Eqn 2


  • rRW is the rate of DNA site contact
  • D is Cas9’s diffusivity
  • λ is the characteristic length between the site of Cas9:gRNA complex production and binding site
  • V is the chloroplast volume

As mentioned previously, Cas9 binding is governed by the sum of the free energy changes involved. Three energy exchanges are involved in this process. The first energy exchange results from binding of the PAM, ΔGPAM.

A second energy exchange, ΔΔGexchange, comes from R-loop formation. Using a nucleic acid nearest neighbour model, this can be considered a weighted sum of the energy exchanges involved in binding each gRNA duplex to its corresponding DNA duplex. 256 of these energy exchange parameters exist (for all existing RNA duplex combinations, binding to all possible DNA duplex combinations) and are expected to be near 0 for a match (e.g. rCG/dGC) and to carry a positive energy penalty for a mismatch (e.g. rCG/dAC). Mismatches occurring nearer to the PAM have been shown to carry more of an energy penalty than those further away. Thus, the equation for ΔΔGexchange for a 20 nucleotide gRNA is given by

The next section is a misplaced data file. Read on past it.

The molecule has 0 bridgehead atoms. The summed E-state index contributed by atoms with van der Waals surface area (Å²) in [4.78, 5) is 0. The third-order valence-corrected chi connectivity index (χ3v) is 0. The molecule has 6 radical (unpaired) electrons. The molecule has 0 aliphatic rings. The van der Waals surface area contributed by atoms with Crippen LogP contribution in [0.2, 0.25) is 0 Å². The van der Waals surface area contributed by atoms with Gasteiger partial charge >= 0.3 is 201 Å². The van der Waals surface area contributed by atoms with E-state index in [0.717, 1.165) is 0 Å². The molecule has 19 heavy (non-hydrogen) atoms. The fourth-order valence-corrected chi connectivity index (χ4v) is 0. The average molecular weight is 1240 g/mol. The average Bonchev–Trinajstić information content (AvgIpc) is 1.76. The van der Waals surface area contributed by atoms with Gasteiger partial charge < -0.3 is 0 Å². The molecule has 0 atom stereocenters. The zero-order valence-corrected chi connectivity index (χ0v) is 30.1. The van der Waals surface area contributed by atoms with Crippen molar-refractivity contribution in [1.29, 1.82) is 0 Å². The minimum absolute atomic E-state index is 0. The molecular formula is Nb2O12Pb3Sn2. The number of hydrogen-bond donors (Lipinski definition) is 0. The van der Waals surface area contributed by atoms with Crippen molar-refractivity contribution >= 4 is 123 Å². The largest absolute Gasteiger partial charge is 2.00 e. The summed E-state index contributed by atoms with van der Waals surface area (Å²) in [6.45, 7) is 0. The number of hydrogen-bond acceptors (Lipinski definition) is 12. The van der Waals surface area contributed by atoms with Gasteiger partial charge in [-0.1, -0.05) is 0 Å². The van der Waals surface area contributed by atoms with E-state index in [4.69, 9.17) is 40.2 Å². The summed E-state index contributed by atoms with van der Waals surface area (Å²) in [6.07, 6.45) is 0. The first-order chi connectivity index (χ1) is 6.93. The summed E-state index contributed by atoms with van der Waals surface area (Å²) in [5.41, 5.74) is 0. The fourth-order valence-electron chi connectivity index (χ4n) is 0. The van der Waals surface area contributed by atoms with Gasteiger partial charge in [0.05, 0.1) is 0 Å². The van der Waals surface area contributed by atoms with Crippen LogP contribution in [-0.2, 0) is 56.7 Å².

Eqn 3

Where dk is the weight of a mismatch k nucleotides from the PAM, and ΔΔGgRNA:Cas9[k,k+1] is the free energy change from binding of the duplex formed by nucleotides at the kth and k+1th positions.